Kai Doh Maru—yet another wonderfully drawn Production I.G. project... The art is beautiful, the experimental color schemes are unique, the 3D landscapes are well-rendered, the animation is absolutely gorgeous—and the story sucks. It absolutely, positively sucks. Well, to be fair, the story itself has promise. It's just the incredibly poor way that it's presented that sucks. Quite simply, the plot is so jumbled and messy, it just doesn't make any sense. Kintoki, called Kai Doh Maru by the villagers, is a girl that has been brought up as a boy to protect her family's land from being taken by the evil uncle. Unfortunately, he takes it anyway, but not before Kintoki is whisked away by knights working for the capitol and raised by them. Years later, all goes to ruin when a mass epidemic sweeps through the country, letting a gaggle of magic folk rampage the country wreaking chaos and stealing people's stuff. The leader of this group turns out to be Kintoki's cousin, who gets all sad because she wanted to marry Kintoki, but can't because he's not a dude. So the cousin starts launching attacks to get Kintoki back, and—that's it, I'm lost. I spent three hours watching this thing, and I had to strain myself to patch together even that wimpy plot summary. Even after pulling myself through every extra available on the disc, I can barely just grasp the plot—and weakly at that. It just doesn't make sense. It has no direction, is incredibly confusing, and just makes all the effort spent animating the thing go to waste. Visually, Kai Doh Maru is gorgeous. It's a shame more time wasn't spent getting the plot to be followable beyond four minutes. If you want to see some top notch animation and an all-out eye-pleasing masterpiece, this will be great for you. Just don't even bother trying to follow the story.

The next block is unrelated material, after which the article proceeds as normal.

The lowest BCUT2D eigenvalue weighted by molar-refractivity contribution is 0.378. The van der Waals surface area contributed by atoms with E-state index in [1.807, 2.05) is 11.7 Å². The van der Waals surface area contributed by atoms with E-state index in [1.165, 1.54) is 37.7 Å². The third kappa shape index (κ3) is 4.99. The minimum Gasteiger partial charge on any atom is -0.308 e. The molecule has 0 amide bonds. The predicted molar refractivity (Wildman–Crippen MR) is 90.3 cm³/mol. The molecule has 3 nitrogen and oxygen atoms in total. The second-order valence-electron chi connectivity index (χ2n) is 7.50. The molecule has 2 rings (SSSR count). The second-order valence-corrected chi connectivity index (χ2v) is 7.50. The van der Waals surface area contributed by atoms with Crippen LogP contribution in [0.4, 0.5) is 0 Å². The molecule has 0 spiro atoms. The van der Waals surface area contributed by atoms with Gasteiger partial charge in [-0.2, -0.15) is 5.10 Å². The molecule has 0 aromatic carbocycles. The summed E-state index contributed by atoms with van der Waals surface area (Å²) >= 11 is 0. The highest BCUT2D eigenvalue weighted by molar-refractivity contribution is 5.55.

Space Pirate Mito Vol. #4
Media Blasters 75 min. 4/4 $24.95 07/29/2003

It's the last volume of Mito already? Wow, shows how memorable this show is... Well, when I'm actively watching it and remembering that it even exists, I certainly do make note of the fact that it's rather entertaining. In this last volume, everything heats up in the Final Ultimate Battle. There's some family tusslin' and bickering, and Aoi's stuck in the middle of it. Unfortunately, all the dramatic flairs that the scenes strive so hard to bring out are crushed by the cartoony character designs. It's very hard to take seriously a woman who's three feet tall and looks like a little kid. Not to mention all the roundish figures that just adorn the artwork. In any case, it's a cute series if you want to watch it. If you don't, well, your life certainly won't miss anything drastic.

Fist of the North Star Vol. #3
Manga Entertainment 120 min. 3/? $29.95 07/29/2003
Fist of the North Star Vol. #4
Manga Entertainment 120 min. 4/? $29.95 07/29/2003

If you like watching people explode and entire gangs getting expunged in brilliant displays of ultra-violence that leave your screen drenched in red, you'll have far too much fun with Fist of the North Star. Bringing this show from the trenches of the mid 1980s, Manga Entertainment is allowing it to join its already released movie and live-action counterparts on DVD. With the release of the third and fourth volume, fans can watch as Kenshiro continues to amble across the Post-Apocalyptic Gang-filled Desert. As he gets closer to his destination, the Bad Guy Boss calls out his minions to stop Ken, leaving viewers with a gory, blood-bathed bad-guy-o'-the-day fight fest—taking on as many as a hundred-some people at a time. Also, to spice things up a bit, an enigmatic man named Rei is introduced, who's able to slash people to bits with a few jabs of his hand. For those of you that just love to roll around in violence, this show is pure FUN! Possessing some of the greatest attack moves known to mankind (The North Star Fist of Remaining Regrets, anyone?), Fist of the North Star is a great way to get your testosterone pumping and your blood flowing. For as old as the show is, it doesn't look half bad, either. The animation is adequate, and though the characters look decidedly 80s with a nice Rambo flair, it's still fun to watch if you're into this kind of thing. Want violence? You can't go wrong with this.

Moonlight Lady
Kitty Media 60 min. 1/1 $29.95 07/29/2003